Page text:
Link audits are essential for bloggers who wish to optimize their sites for search engines. They are now just as important as developing the right content and getting people to link to your site.
Ever since Google rolled out the first version of Penguin, negative SEO has become a serious concern. Penguin’s algorithm penalizes websites that used manipulative methods of link building to attain high rankings, such as spamming the comment sections of other websites. That legacy spam could now damage the rankings of those websites. However, many legitimate websites have also been affected by the algorithm change.
It is now vital for webmasters to keep a close eye on their backlink profile in order to identify and disavow low-quality links as quickly as possible. Yet it seems that many webmasters have yet to catch on to the importance of regular link maintenance.
In this article, we’ll discuss some of the reasons why it’s important for you to audit your links.
First of all, not all links are created equal. Some links are weaker than others. In fact, websites with inappropriate or unnatural links are at risk of incurring penalties from the major search engines. In most cases, they’re easy to spot. They will be links from link exchanges, article directories, and other link farms, sites unrelated to the theme of your blog, or links in blog comments. These links typically:
- Originate with a PageRank of N/A or -1
- Originate from newly registered domains
- Originate from domains with extremely low traffic
- Originate from pages with a large number of external links
- Are sitewide links.
- Their anchor text is usually a commercial keyword phrase
Websites that have an excessive number of such links may even be de-indexed. Negative SEO has made it possible for your competitors to sabotage your website with thousands of low quality backlinks and thereby remove your website from indexes. This tactic is more prevalent than you might think: a quick look at Fiverr will reveal loads of contractors offering low-quality links at ridiculously cheap prices.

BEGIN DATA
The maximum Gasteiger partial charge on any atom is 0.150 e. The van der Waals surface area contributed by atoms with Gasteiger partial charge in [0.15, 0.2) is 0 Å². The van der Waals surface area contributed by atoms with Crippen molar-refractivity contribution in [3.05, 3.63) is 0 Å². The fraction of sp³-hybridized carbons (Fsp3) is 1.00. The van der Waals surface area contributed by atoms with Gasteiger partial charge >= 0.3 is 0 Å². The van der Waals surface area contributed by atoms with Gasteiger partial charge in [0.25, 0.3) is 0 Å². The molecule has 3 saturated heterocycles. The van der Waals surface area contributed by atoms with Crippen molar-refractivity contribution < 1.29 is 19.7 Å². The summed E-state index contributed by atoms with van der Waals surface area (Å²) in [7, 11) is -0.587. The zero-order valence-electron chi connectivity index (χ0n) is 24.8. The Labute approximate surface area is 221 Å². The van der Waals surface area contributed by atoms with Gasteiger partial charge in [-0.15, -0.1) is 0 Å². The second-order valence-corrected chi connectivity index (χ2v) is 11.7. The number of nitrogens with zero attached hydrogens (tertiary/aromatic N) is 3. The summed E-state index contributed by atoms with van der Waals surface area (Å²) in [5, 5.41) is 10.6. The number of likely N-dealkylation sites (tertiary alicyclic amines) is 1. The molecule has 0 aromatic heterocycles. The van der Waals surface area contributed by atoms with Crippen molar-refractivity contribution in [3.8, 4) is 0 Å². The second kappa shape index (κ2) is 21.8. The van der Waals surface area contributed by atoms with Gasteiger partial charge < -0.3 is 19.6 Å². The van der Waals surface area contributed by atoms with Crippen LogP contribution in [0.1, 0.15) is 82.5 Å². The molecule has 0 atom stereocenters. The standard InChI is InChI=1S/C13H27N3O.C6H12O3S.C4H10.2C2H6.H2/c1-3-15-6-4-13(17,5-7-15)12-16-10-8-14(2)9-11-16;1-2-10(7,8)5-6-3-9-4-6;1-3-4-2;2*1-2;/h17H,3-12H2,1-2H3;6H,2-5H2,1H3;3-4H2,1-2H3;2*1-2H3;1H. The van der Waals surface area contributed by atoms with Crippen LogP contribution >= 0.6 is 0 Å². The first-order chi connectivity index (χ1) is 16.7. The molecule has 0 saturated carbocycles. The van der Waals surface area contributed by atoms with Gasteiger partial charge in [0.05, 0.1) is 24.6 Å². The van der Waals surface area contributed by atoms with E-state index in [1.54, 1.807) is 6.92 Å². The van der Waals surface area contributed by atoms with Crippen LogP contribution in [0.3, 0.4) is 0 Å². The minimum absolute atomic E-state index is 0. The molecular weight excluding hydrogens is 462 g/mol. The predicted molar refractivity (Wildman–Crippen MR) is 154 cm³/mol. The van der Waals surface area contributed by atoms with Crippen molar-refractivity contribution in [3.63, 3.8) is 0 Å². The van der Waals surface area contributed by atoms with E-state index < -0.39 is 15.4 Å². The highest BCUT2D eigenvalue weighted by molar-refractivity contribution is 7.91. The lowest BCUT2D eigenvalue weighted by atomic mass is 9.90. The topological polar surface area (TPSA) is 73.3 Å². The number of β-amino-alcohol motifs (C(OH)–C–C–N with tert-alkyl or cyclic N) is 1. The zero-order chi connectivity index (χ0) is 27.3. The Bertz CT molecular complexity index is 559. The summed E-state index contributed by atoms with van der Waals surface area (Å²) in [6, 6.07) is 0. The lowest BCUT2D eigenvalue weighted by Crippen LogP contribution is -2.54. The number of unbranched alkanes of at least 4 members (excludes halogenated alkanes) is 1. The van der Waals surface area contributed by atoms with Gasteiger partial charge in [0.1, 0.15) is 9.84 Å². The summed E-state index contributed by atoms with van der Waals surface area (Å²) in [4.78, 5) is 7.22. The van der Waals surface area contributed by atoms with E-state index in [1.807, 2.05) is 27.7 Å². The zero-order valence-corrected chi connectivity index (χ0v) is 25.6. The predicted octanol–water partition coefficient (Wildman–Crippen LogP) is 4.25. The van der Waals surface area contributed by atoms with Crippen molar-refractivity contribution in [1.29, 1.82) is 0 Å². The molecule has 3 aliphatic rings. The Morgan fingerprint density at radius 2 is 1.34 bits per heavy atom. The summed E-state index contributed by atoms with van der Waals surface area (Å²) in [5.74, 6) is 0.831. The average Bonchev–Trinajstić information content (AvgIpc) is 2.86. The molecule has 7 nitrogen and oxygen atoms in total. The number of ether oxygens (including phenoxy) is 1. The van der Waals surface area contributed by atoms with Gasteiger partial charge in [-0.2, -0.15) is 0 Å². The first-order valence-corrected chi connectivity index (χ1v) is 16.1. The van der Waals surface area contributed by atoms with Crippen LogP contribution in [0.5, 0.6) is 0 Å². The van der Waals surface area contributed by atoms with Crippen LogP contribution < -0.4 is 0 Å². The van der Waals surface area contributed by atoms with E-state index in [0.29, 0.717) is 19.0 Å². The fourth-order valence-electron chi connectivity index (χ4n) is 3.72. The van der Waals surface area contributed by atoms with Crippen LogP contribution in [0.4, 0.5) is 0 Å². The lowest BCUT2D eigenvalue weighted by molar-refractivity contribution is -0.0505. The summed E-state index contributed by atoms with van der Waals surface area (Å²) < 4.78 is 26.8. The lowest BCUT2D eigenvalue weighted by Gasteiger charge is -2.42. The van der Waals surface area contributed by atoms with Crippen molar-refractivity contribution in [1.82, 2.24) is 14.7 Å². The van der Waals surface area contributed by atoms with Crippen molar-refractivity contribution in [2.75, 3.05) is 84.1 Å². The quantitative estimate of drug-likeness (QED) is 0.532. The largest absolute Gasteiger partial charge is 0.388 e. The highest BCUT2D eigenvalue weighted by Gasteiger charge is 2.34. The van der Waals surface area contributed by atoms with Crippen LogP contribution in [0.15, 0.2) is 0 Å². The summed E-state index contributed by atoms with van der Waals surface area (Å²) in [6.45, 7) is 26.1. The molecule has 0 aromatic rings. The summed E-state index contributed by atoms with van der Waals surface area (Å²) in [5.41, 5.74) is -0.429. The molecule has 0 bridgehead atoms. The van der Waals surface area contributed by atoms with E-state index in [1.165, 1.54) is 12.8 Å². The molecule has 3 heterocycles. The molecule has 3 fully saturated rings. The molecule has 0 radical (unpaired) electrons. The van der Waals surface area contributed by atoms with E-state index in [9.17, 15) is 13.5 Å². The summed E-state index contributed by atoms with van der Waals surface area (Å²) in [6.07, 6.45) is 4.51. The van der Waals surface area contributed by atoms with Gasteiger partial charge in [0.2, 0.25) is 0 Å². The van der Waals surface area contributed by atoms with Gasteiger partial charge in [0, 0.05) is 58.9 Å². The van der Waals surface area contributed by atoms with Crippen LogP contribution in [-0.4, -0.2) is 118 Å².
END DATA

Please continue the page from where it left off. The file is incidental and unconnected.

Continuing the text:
Google responded to the possibility of sabotage by introducing the Disavow Links tool in October 2012. This tool enabled webmasters to protect their sites from attacks by competitors. Now you can review your backlinks and select the ones that you want blocked. Prior to the Disavow Links tool, you would have had to contact the webmasters of sites with weak links and ask them to correct or remove their links. As you can imagine, webmasters would rarely comply, as they have little incentive to spend their precious time and resources just to improve your own page rank. Despite the value of this tool, many webmasters wait until it’s too late to use it. Once a search engine has penalized your site, the damage has been done, and it takes a lot more time and resources to reverse it.
For this reason, it is important to audit your links periodically to prevent your blog from suffering in the SERPs.
Diagnosing Traffic Drops
If you find that your search traffic drops suddenly then it’s important to make sure
- Check Google Webmaster Tools to see if there are any messages particularly regarding Unnatural Links
- Check Moz’s Google Algo History for any recent updates
- Use a free tool such as the Panguin Tool or the Google Penalty Indicator
Know Your Strengths and Weaknesses
By reviewing your backlinks, you’ll learn a lot about the websites that are linking to your blog. This knowledge will help with your strategic planning. For instance, you’ll come to know the parts of your website that attract the most inbound links as well as those that attract the least. Based on this information, you’ll be able to identify the weaker parts of your blog and focus your attention there. You’ll also be able to build your links and market your blog more effectively.
Know Your Audience
Who is reading your blog? More importantly, who is linking to it? Google Alerts can help identify your readers, but it’s not perfect. It’s already difficult to set good parameters for Google Alerts, but even the best alert criteria will inevitably miss out on some links.